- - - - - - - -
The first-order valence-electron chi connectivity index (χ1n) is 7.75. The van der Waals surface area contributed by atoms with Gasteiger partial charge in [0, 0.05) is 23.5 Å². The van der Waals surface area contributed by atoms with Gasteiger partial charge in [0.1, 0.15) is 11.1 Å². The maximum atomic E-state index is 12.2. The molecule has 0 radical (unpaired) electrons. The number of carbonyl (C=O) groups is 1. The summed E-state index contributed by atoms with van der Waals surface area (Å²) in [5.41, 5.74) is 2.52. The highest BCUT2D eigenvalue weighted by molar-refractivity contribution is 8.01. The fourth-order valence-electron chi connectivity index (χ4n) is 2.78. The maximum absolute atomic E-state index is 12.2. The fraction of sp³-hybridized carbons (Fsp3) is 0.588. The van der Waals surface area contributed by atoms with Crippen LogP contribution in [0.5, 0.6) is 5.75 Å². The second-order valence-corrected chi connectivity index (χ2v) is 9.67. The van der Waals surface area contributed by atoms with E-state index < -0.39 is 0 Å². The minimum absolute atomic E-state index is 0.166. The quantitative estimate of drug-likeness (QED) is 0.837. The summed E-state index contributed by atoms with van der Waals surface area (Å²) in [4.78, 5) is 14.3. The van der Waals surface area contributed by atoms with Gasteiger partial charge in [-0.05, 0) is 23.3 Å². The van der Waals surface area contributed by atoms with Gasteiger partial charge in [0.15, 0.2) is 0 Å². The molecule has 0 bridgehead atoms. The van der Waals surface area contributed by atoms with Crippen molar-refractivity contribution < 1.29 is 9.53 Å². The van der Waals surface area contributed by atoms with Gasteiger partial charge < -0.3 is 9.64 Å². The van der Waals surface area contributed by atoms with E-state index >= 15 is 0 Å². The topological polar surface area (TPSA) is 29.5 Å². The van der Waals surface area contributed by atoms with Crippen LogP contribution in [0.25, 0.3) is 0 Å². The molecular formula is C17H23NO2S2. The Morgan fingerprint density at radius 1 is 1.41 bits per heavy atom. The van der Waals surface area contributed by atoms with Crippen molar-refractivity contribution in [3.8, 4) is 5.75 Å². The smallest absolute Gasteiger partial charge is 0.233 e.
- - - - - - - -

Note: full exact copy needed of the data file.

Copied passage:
The first-order valence-electron chi connectivity index (χ1n) is 7.75. The van der Waals surface area contributed by atoms with Gasteiger partial charge in [0, 0.05) is 23.5 Å². The van der Waals surface area contributed by atoms with Gasteiger partial charge in [0.1, 0.15) is 11.1 Å². The maximum atomic E-state index is 12.2. The molecule has 0 radical (unpaired) electrons. The number of carbonyl (C=O) groups is 1. The summed E-state index contributed by atoms with van der Waals surface area (Å²) in [5.41, 5.74) is 2.52. The highest BCUT2D eigenvalue weighted by molar-refractivity contribution is 8.01. The fourth-order valence-electron chi connectivity index (χ4n) is 2.78. The maximum absolute atomic E-state index is 12.2. The fraction of sp³-hybridized carbons (Fsp3) is 0.588. The van der Waals surface area contributed by atoms with Crippen LogP contribution in [0.5, 0.6) is 5.75 Å². The second-order valence-corrected chi connectivity index (χ2v) is 9.67. The van der Waals surface area contributed by atoms with E-state index < -0.39 is 0 Å². The minimum absolute atomic E-state index is 0.166. The quantitative estimate of drug-likeness (QED) is 0.837. The summed E-state index contributed by atoms with van der Waals surface area (Å²) in [4.78, 5) is 14.3. The van der Waals surface area contributed by atoms with Gasteiger partial charge in [-0.05, 0) is 23.3 Å². The van der Waals surface area contributed by atoms with Gasteiger partial charge in [0.15, 0.2) is 0 Å². The molecule has 0 bridgehead atoms. The van der Waals surface area contributed by atoms with Crippen molar-refractivity contribution < 1.29 is 9.53 Å². The van der Waals surface area contributed by atoms with Gasteiger partial charge < -0.3 is 9.64 Å². The van der Waals surface area contributed by atoms with E-state index >= 15 is 0 Å². The topological polar surface area (TPSA) is 29.5 Å². The van der Waals surface area contributed by atoms with Crippen LogP contribution in [0.25, 0.3) is 0 Å². The molecular formula is C17H23NO2S2. The Morgan fingerprint density at radius 1 is 1.41 bits per heavy atom. The van der Waals surface area contributed by atoms with Crippen molar-refractivity contribution in [3.8, 4) is 5.75 Å². The smallest absolute Gasteiger partial charge is 0.233 e.